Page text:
In the days before telecommunications

In the days before telecommunications, true love itself was enough. A woman left at home would close her eyes and the power of her need would enable her to see her man on his ocean ship battling pirates with cutlass and pistol, her man in the battle’s fray with his sword and shield, standing victorious among the corpses on some foreign field, her man crossing a distant desert whose sands were on fire, her man amid mountain peaks, drinking the driven snow. So long as he lived she would follow his journey, she would know the day-by-day of it, the hour -by-hour, would feel his elation and his grief, would fight temptation with him and with him rejoice in the beauty of the world; and if he died a spear of love would fly back across the world to pierce her waiting, omniscient heart. It would be the same for him. In the midst of the desert’s fire he would feel her cool hand on his cheek and in the heat of battle she would murmur words of love into his ear: live, live. And more: he would know her dailiness too, her moods, her illnesses, her labours, her loneliness, her thoughts. The bond of their communion would never break. That was what the stories said about love. That was what human beings knew love to be.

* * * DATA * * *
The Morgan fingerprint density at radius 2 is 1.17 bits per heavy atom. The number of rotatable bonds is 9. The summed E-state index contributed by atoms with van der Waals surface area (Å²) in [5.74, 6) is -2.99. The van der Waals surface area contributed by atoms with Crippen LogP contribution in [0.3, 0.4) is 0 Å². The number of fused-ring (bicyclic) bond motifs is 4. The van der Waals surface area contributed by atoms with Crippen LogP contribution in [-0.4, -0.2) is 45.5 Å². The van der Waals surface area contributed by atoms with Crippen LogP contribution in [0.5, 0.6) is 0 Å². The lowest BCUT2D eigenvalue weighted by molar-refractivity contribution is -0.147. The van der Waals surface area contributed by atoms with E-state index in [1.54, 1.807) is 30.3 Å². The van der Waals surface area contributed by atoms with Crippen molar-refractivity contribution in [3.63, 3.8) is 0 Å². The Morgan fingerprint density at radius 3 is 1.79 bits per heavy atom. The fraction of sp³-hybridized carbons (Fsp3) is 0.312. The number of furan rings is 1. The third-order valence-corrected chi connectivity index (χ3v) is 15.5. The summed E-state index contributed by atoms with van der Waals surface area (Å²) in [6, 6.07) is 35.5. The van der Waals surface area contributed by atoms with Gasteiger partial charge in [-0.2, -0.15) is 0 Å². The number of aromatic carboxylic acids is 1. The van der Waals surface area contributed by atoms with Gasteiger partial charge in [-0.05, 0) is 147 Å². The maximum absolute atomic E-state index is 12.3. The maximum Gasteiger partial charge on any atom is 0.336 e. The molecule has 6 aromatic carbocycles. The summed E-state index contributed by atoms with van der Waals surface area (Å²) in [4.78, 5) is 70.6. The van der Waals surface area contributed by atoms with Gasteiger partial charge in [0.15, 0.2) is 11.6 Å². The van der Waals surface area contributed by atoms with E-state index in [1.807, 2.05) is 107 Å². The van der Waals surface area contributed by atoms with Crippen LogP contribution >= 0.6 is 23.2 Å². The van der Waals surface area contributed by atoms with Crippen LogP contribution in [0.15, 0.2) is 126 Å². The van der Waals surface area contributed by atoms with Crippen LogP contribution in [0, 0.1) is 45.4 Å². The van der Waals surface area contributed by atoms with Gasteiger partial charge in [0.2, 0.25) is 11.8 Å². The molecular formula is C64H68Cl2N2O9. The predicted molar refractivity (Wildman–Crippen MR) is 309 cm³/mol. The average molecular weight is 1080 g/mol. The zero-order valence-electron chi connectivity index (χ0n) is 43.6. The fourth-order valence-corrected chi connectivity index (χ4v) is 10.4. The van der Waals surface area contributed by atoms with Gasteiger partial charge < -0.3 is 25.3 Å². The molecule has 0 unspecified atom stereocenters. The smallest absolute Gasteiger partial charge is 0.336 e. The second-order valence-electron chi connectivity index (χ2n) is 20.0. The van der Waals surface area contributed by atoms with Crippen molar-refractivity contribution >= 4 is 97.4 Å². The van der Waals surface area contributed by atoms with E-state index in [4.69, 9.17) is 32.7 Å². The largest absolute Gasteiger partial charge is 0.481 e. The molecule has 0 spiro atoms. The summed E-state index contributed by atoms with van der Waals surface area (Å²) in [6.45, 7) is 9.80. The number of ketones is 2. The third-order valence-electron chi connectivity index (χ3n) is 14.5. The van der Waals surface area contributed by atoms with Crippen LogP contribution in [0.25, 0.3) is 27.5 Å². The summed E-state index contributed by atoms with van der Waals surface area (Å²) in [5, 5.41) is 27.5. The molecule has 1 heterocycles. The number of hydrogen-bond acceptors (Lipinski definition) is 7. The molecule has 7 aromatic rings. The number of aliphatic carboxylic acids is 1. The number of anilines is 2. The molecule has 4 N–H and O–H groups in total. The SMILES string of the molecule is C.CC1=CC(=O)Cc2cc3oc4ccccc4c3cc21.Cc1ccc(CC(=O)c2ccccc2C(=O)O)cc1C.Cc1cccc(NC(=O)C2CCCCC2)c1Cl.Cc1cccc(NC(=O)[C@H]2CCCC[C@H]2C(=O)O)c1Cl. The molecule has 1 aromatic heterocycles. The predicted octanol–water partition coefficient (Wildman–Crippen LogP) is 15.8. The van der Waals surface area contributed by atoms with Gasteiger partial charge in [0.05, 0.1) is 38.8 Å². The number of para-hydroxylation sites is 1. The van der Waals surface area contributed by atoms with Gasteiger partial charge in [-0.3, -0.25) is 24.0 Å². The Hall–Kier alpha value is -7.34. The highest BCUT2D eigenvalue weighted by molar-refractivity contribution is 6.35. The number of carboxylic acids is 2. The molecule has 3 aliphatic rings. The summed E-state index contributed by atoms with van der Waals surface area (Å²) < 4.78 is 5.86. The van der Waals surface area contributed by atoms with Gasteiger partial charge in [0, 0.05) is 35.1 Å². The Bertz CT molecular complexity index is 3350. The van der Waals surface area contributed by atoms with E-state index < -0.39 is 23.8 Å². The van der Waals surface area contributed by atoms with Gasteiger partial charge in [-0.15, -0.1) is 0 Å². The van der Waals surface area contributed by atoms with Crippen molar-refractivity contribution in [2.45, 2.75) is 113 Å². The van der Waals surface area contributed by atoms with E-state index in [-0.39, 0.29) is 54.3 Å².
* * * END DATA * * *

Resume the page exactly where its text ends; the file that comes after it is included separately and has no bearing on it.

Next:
Salman Rushdie, in Shalimar the Clown.

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